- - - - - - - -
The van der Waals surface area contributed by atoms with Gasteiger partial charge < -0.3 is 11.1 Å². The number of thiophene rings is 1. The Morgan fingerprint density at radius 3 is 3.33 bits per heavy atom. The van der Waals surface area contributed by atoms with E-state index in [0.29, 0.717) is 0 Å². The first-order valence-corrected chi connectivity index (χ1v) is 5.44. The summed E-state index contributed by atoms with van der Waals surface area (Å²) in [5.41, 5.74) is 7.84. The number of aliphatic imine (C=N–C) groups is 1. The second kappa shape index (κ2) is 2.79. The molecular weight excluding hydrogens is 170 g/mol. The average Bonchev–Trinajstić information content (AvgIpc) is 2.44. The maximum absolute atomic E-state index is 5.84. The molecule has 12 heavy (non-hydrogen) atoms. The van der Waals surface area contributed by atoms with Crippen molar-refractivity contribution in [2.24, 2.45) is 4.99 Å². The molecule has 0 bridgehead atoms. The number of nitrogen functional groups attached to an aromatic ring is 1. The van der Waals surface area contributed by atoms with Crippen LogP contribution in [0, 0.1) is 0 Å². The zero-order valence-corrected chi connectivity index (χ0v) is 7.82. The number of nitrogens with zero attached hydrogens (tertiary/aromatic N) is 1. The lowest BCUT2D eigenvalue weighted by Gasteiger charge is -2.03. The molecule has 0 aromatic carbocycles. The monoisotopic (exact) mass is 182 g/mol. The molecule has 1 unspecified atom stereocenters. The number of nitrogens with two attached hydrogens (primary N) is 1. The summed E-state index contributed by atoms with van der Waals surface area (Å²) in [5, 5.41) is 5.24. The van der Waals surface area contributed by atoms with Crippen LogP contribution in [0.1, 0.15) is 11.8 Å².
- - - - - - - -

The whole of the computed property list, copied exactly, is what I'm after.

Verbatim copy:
The van der Waals surface area contributed by atoms with Gasteiger partial charge < -0.3 is 11.1 Å². The number of thiophene rings is 1. The Morgan fingerprint density at radius 3 is 3.33 bits per heavy atom. The van der Waals surface area contributed by atoms with E-state index in [0.29, 0.717) is 0 Å². The first-order valence-corrected chi connectivity index (χ1v) is 5.44. The summed E-state index contributed by atoms with van der Waals surface area (Å²) in [5.41, 5.74) is 7.84. The number of aliphatic imine (C=N–C) groups is 1. The second kappa shape index (κ2) is 2.79. The molecular weight excluding hydrogens is 170 g/mol. The average Bonchev–Trinajstić information content (AvgIpc) is 2.44. The maximum absolute atomic E-state index is 5.84. The molecule has 12 heavy (non-hydrogen) atoms. The van der Waals surface area contributed by atoms with Crippen molar-refractivity contribution in [2.24, 2.45) is 4.99 Å². The molecule has 0 bridgehead atoms. The number of nitrogen functional groups attached to an aromatic ring is 1. The van der Waals surface area contributed by atoms with Crippen LogP contribution in [0, 0.1) is 0 Å². The zero-order valence-corrected chi connectivity index (χ0v) is 7.82. The number of nitrogens with zero attached hydrogens (tertiary/aromatic N) is 1. The lowest BCUT2D eigenvalue weighted by Gasteiger charge is -2.03. The molecule has 0 aromatic carbocycles. The monoisotopic (exact) mass is 182 g/mol. The molecule has 1 unspecified atom stereocenters. The number of nitrogens with two attached hydrogens (primary N) is 1. The summed E-state index contributed by atoms with van der Waals surface area (Å²) in [5, 5.41) is 5.24. The van der Waals surface area contributed by atoms with Crippen LogP contribution in [0.1, 0.15) is 11.8 Å².